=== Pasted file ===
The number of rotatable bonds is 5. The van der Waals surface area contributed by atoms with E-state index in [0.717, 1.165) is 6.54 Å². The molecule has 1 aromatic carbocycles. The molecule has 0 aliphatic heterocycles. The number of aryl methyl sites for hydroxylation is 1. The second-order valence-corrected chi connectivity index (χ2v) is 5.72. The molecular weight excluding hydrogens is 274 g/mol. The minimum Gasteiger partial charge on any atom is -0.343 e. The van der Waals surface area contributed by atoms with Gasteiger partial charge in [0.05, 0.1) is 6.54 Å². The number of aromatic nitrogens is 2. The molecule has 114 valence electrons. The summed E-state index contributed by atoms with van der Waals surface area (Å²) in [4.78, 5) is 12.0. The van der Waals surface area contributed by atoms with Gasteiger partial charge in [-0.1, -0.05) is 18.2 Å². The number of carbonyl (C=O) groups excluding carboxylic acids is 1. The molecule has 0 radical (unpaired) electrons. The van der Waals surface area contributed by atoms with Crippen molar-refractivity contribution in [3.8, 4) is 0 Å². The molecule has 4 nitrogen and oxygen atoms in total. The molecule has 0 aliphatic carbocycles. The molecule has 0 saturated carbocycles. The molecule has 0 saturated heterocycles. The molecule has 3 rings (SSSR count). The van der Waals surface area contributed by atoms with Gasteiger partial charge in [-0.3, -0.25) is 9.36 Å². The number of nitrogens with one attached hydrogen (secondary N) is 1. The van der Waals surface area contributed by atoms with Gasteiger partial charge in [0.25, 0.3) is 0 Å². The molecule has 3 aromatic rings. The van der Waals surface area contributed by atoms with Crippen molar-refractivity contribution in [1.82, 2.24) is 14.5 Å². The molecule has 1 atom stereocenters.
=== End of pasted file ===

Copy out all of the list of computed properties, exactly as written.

The number of rotatable bonds is 5. The van der Waals surface area contributed by atoms with E-state index in [0.717, 1.165) is 6.54 Å². The molecule has 1 aromatic carbocycles. The molecule has 0 aliphatic heterocycles. The number of aryl methyl sites for hydroxylation is 1. The second-order valence-corrected chi connectivity index (χ2v) is 5.72. The molecular weight excluding hydrogens is 274 g/mol. The minimum Gasteiger partial charge on any atom is -0.343 e. The van der Waals surface area contributed by atoms with Gasteiger partial charge in [0.05, 0.1) is 6.54 Å². The number of aromatic nitrogens is 2. The molecule has 114 valence electrons. The summed E-state index contributed by atoms with van der Waals surface area (Å²) in [4.78, 5) is 12.0. The van der Waals surface area contributed by atoms with Gasteiger partial charge in [-0.1, -0.05) is 18.2 Å². The number of carbonyl (C=O) groups excluding carboxylic acids is 1. The molecule has 0 radical (unpaired) electrons. The van der Waals surface area contributed by atoms with Crippen molar-refractivity contribution in [3.8, 4) is 0 Å². The molecule has 4 nitrogen and oxygen atoms in total. The molecule has 0 aliphatic carbocycles. The molecule has 0 saturated carbocycles. The molecule has 0 saturated heterocycles. The molecule has 3 rings (SSSR count). The van der Waals surface area contributed by atoms with Gasteiger partial charge in [-0.3, -0.25) is 9.36 Å². The number of nitrogens with one attached hydrogen (secondary N) is 1. The van der Waals surface area contributed by atoms with Gasteiger partial charge in [0.25, 0.3) is 0 Å². The molecule has 3 aromatic rings. The van der Waals surface area contributed by atoms with Crippen molar-refractivity contribution in [1.82, 2.24) is 14.5 Å². The molecule has 1 atom stereocenters.